The Sages explain that the original Divine Light, called Or HaGanuz, the “hidden light”, only shone for 36 hours. There are two opinions as to how one reaches this number. The first (as in Beresheet Rabbah cited above) is that the Light shone for the entire 24 hours of the first Shabbat, as well as the 12 hours preceding that Shabbat, from the moment that Adam and Eve were created on the sixth day. The light disappeared at Shabbat’s conclusion, which is one reason why we perform Havdallah at the end of Shabbat, symbolizing our hope for the restoration of that Light. Alternatively, the Light shone for the first three days of Creation, before those physical luminaries were created on the fourth day. Since each day had 12 hours of light and 12 hours of dark, that means each of the three days had 12 hours of this Divine Light, totalling up to 36.

In reality, both opinions are correct. The Divine Light initially shone for those first three days—36 hours—and was then concealed by the new physical luminaries. On the sixth day, when God created Adam and Eve, He entrusted them with that Light, and they possessed it for 36 hours until the conclusion of the first Sabbath, neatly mirroring those 36 hours of the first three days. When Adam and Eve consumed the Fruit, the Light disappeared from them, and was taken back up to Heaven, stored beneath God’s Throne (Yalkut Shimoni, Isaiah 499). This brings us back to Ayeka. The gematria of that word (איכה) happens to be 36. When God called out to Adam and Eve and said Ayeka, what He meant was not “where are you?” but “where is the Light?”

‘Garden of Eden’, by Thomas Cole

Restoring the Light

While the Or HaGanuz has been hidden for now, it reveals itself in this world through several channels. We find that same number 36 in a number of important places. Most notably, when we look at the actual number of texts in our Holy Scriptures, we find that there are 36: Genesis, Exodus, Leviticus, Numbers, Deuteronomy, Joshua, Judges, Samuel, Kings, Isaiah, Jeremiah, Ezekiel, Hoshea, Yoel, Amos, Ovadiah, Yonah, Micah, Nahum, Habakkuk, Tzephaniah, Haggai, Zechariah, Malachi, Psalms, Proverbs, Job, Song of Songs, Ruth, Lamentations, Ecclesiastes, Esther, Daniel, Ezra, Nehemiah, and Chronicles. While we generally group these texts into 24 “books” of the Tanakh for convenience, there are exactly 36 independent works. This reminds us that the Holy Scriptures contain within them the Divine Light, and through the study of these texts we can receive a glimpse of it.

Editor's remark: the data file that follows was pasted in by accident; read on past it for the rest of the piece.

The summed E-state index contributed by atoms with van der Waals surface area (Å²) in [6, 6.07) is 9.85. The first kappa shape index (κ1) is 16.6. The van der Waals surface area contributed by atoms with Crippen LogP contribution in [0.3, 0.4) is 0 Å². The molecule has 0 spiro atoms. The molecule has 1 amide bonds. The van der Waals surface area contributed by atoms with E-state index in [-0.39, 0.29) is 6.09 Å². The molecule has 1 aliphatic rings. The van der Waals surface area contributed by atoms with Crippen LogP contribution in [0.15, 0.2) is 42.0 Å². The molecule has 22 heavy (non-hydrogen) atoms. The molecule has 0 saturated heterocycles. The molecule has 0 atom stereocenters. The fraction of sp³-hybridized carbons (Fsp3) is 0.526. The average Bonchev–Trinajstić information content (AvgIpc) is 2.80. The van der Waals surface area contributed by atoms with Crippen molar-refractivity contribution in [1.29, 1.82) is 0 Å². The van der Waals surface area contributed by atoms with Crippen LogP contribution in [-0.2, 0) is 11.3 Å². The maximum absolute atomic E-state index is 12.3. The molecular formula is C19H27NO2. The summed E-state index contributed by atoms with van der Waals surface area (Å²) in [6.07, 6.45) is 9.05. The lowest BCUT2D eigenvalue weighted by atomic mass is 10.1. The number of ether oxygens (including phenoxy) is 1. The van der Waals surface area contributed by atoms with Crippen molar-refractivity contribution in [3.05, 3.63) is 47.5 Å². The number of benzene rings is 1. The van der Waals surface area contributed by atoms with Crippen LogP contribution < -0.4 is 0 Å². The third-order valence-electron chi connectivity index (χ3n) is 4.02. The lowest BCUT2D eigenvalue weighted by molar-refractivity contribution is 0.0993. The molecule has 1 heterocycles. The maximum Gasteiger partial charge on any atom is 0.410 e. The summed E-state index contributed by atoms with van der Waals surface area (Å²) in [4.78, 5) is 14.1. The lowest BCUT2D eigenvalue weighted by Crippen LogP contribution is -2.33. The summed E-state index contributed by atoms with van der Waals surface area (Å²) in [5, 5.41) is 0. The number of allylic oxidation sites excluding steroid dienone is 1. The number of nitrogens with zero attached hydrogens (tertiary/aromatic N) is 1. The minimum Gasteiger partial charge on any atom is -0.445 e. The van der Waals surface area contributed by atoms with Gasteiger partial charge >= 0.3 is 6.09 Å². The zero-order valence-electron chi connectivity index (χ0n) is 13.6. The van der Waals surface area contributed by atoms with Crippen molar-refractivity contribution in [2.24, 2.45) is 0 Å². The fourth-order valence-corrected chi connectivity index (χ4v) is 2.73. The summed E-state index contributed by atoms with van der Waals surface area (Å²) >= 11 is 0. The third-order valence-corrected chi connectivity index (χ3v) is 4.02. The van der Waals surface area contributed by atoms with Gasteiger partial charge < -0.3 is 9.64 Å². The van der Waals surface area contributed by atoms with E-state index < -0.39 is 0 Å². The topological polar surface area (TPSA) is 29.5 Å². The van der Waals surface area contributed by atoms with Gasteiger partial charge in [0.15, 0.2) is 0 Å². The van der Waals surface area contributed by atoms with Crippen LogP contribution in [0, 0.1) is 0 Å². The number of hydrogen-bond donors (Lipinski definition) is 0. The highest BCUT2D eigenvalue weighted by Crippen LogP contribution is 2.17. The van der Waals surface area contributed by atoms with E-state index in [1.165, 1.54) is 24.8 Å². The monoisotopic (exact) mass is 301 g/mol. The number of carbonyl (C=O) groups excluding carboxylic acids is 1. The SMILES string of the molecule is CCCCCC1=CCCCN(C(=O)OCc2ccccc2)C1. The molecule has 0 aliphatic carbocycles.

Similarly, the Bnei Issachar (Rabbi Tzvi Elimelech Shapiro, c. 1783-1841) points out that there are 36 tractates to the Talmud. Study of Torah—whether Written (Tanakh) or Oral (Talmud)—serves to restore that Divine Light little by little. Naturally, this parallels the idea of the 36 Perfect Tzaddikim. The Sages state that in every generation there are exactly 36 perfectly righteous people alive, and the world only continues to exist in their merit (Sanhedrin 97b). They contain a spark of that Divine Light within them. And on the calendar, too, there is a month in which finding the Or HaGanuz is particularly auspicious. This is the month of Kislev which, the Bnei Issachar points out, is a contraction of kis (כס) and lev (לו), the former meaning “hidden” and the latter having the value of 36.

That brings us right back to Chanukah, which begins on the 25th of Kislev. We light one candle on the first day, two on the second, and so on. The total number of candles lit over the course of eight days just happens to be 36. The Chanukah lights are symbolic of that special holy light of Creation. One should not for a moment think that these are just mundane, physical lights. And this is the mystical reason for why Jewish law forbids using the Chanukah lights for any purpose. One should constantly meditate on the fact that the light of the Menorah represents the Or HaGanuz, the light of Creation, the holy light with which Adam and Eve “saw from one end of the universe to the other.”

Jewish law also requires one to place their Menorah in a widely visible spot. We must “publicise the miracle” as much as possible, hence the many public Menorah-lighting ceremonies that take place around the world, and the many electronic chanukiahs found outside synagogues, in shopping malls, and on the roofs of cars. We are not just commemorating the Chanukah miracle, but the Jewish mission to bring light into the world (as Isaiah 42:6 famously states).

From a mystical perspective, we light 36 candles to remind ourselves that our mission is to rectify the cosmos and reveal the primordial holy light of God. We remind ourselves that we should strive to return to being like the original Adam and Eve, who glowed with this light, and who looked past the deceptive skin to see the pure light within each other. When we learn to recognize each other’s inner glow, then we will merit a return to the luminous Garden of Eden.